AddVMOption -Djavax.net.ssl.trustStore=/u01/keystore/OracleTrustStore.jks
AddVMOption -Djavax.net.ssl.trustStorePassword=welcome1234
AddVMOption -Djavax.net.ssl.trustStoreType=JKS
To connect from sqldevloper restart sqldeveloper and use the advanced option in sqldeveloper:
Connection string:

jdbc:oracle:thin:@(DESCRIPTION =  (ADDRESS = (PROTOCOL = TCPS)(HOST = server_ip_addr)(PORT = 1532))(CONNECT_DATA =(SERVER = DEDICATED) (SERVICE_NAME = ORCLCDB)))
Read More

Docker: Run activeMQ and remap ports

Get the latest build:

docker pull webcenter/activemq:latest

Then run the image with the following command:

docker run --name='activemq' -d \
-v /data/activemq:/data \
-v /var/log/activemq:/var/log/activemq \
-p 8162:8161 \
-p 61617:61616 \
-p 61614:61613 \
webcenter/activemq:5.14.3
Read More

Ubuntu: Force clock to update using ntp

sudo service ntp stop
sudo ntpd -gq
sudo service ntp start

Further editing of /etc/ntp.conf can be useful in case you want to add other servers to the ntp pool and other various settings.

You might also want to allow the UDP traffic on the respective port.

sudo ufw allow 123/udp
Read More

Docker cheatsheet

## List Docker CLI commands
docker
docker container --help

## Display Docker version and info
docker --version
docker version
docker info

## Execute Docker image
docker run hello-world

## List Docker images
docker image ls

## List Docker containers (running, all, all in quiet mode)
docker container ls
docker container ls --all
docker container ls -aq


docker build -t friendlyhello .  # Create image using this directory's Dockerfile
docker run -p 4000:80 friendlyhello  # Run "friendlyname" mapping port 4000 to 80
docker run -d -p 4000:80 friendlyhello         # Same thing, but in detached mode
docker container ls                                # List all running containers
docker container ls -a             # List all containers, even those not running
docker container stop <hash>           # Gracefully stop the specified container
docker container kill <hash>         # Force shutdown of the specified container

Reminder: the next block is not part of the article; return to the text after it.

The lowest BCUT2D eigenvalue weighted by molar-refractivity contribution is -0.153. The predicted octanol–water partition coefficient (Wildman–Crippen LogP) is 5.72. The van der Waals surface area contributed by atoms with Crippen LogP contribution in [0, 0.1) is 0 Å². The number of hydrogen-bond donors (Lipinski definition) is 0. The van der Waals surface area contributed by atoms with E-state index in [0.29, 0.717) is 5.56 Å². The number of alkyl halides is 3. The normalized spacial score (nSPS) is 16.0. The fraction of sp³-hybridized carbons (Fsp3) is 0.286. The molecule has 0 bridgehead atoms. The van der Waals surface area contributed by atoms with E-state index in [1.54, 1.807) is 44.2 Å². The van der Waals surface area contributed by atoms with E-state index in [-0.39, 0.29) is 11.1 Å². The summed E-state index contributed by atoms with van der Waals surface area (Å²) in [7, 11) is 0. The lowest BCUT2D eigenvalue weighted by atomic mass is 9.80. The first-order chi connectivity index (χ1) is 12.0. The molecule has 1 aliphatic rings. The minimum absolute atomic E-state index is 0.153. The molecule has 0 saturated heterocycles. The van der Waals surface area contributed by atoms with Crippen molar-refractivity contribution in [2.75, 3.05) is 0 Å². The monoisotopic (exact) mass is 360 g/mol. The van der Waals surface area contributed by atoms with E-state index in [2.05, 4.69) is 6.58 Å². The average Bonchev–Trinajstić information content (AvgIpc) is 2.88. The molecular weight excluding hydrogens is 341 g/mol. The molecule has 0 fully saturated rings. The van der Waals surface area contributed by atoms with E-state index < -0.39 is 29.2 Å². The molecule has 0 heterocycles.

docker container rm <hash>        # Remove specified container from this machine
docker container rm $(docker container ls -a -q)         # Remove all containers
docker image ls -a                             # List all images on this machine
docker image rm <image id>            # Remove specified image from this machine
docker image rm $(docker image ls -a -q)   # Remove all images from this machine
docker login             # Log in this CLI session using your Docker credentials
docker tag <image> username/repository:tag  # Tag <image> for upload to registry
docker push username/repository:tag            # Upload tagged image to registry
docker run username/repository:tag                   # Run image from a registry

docker stack ls                                            # List stacks or apps
docker stack deploy -c <composefile> <appname>  # Run the specified Compose file
docker service ls                 # List running services associated with an app
docker service ps <service>                  # List tasks associated with an app
docker inspect <task or container>                   # Inspect task or container
docker container ls -q                                      # List container IDs
docker stack rm <appname>                             # Tear down an application
docker swarm leave --force      # Take down a single node swarm from the manager
Read More

Java keystore – certificate request and self-sign with openssl

Generate a private key

openssl genrsa -aes256 -out demo.key.pem 2048 

Generate a certificate request
Use the private key to generate a certificate signing request (CSR). The CSR details can be whatever you wish, but they must not exactly match the root CA. For web server certificates, the Common Name must be a fully qualified domain name (eg, www.example.com), whereas for client certificates it can be any unique identifier (eg, an e-mail address). Note that the Common Name cannot be the same as the root certificate.

openssl req -config config/openssl.cnf -key demo.key.pem -new -sha256 -out demo.csr.pem

Sign the certificate

openssl x509 -req -CA ca.cert.pem -CAkey ca.key.pem -in demo.csr.pem -out denoc.cert.pem -days 900 -CAcreateserial

Create a fullchain certificate
The new certificate will only be trusted if the root CA is also trusted. Some applications require the CA certificate to be imported before the new certificate. Others require the CA certificate to be appended to the new certificate.

cat demo.cert.pem config/ca/certs/ca.cert.pem > demo.cert.fullchain.pem

Create a .p12 keystore with openssl.

openssl pkcs12 -export -in demo.cert.fullchain.pem -inkey demo.key.pem -out demo.keystore.p12 -name DEMO

Convert from a .p12 to a java keystore .jks

keytool -importkeystore -srckeystore application.keystore.p12 -srcstoretype PKCS12 -destkeystore application.keystore.jks -alias DEMO

Import the CA certificate in the keystore

keytool -import -alias ROOT -keystore application.keystore.jks -trustcacerts -file ca.cert.pem
Read More